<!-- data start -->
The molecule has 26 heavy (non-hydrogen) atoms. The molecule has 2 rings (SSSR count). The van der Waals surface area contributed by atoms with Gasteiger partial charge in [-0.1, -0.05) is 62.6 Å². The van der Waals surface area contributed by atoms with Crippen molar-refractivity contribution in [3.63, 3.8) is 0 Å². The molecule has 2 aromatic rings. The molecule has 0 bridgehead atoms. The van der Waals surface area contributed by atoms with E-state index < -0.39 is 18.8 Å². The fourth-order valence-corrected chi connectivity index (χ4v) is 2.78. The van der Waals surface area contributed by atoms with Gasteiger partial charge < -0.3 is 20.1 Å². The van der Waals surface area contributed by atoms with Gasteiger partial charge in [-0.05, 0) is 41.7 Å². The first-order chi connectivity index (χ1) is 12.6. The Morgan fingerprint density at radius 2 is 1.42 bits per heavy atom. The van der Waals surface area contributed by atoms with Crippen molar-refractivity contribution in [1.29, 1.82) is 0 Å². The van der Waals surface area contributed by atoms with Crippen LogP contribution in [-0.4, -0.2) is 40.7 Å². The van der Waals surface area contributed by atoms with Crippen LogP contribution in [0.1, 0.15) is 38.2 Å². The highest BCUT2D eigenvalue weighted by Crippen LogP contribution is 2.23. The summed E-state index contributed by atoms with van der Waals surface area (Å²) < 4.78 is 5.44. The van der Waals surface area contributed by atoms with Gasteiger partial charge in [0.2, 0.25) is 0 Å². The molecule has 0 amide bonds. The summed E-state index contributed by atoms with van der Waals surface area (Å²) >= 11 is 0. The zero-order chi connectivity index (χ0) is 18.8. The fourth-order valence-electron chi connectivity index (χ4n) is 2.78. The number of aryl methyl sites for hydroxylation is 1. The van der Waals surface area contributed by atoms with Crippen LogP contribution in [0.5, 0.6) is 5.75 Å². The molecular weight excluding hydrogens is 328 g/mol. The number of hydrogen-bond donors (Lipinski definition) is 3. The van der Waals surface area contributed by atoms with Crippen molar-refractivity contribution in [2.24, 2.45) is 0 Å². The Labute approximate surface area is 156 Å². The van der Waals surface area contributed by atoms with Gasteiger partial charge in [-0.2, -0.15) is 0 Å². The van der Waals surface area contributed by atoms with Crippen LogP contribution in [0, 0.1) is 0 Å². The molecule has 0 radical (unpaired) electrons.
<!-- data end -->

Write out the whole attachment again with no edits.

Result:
The molecule has 26 heavy (non-hydrogen) atoms. The molecule has 2 rings (SSSR count). The van der Waals surface area contributed by atoms with Gasteiger partial charge in [-0.1, -0.05) is 62.6 Å². The van der Waals surface area contributed by atoms with Crippen molar-refractivity contribution in [3.63, 3.8) is 0 Å². The molecule has 2 aromatic rings. The molecule has 0 bridgehead atoms. The van der Waals surface area contributed by atoms with E-state index < -0.39 is 18.8 Å². The fourth-order valence-corrected chi connectivity index (χ4v) is 2.78. The van der Waals surface area contributed by atoms with Gasteiger partial charge < -0.3 is 20.1 Å². The van der Waals surface area contributed by atoms with Gasteiger partial charge in [-0.05, 0) is 41.7 Å². The first-order chi connectivity index (χ1) is 12.6. The Morgan fingerprint density at radius 2 is 1.42 bits per heavy atom. The van der Waals surface area contributed by atoms with Crippen molar-refractivity contribution in [1.29, 1.82) is 0 Å². The van der Waals surface area contributed by atoms with Crippen LogP contribution in [-0.4, -0.2) is 40.7 Å². The van der Waals surface area contributed by atoms with Crippen LogP contribution in [0.1, 0.15) is 38.2 Å². The highest BCUT2D eigenvalue weighted by Crippen LogP contribution is 2.23. The summed E-state index contributed by atoms with van der Waals surface area (Å²) < 4.78 is 5.44. The van der Waals surface area contributed by atoms with Gasteiger partial charge in [0.2, 0.25) is 0 Å². The molecule has 0 amide bonds. The summed E-state index contributed by atoms with van der Waals surface area (Å²) >= 11 is 0. The zero-order chi connectivity index (χ0) is 18.8. The fourth-order valence-electron chi connectivity index (χ4n) is 2.78. The number of aryl methyl sites for hydroxylation is 1. The van der Waals surface area contributed by atoms with Crippen LogP contribution in [0.5, 0.6) is 5.75 Å². The molecular weight excluding hydrogens is 328 g/mol. The number of hydrogen-bond donors (Lipinski definition) is 3. The van der Waals surface area contributed by atoms with Crippen molar-refractivity contribution in [2.24, 2.45) is 0 Å². The Labute approximate surface area is 156 Å². The van der Waals surface area contributed by atoms with Gasteiger partial charge in [-0.2, -0.15) is 0 Å². The van der Waals surface area contributed by atoms with Crippen LogP contribution in [0, 0.1) is 0 Å². The molecule has 0 radical (unpaired) electrons.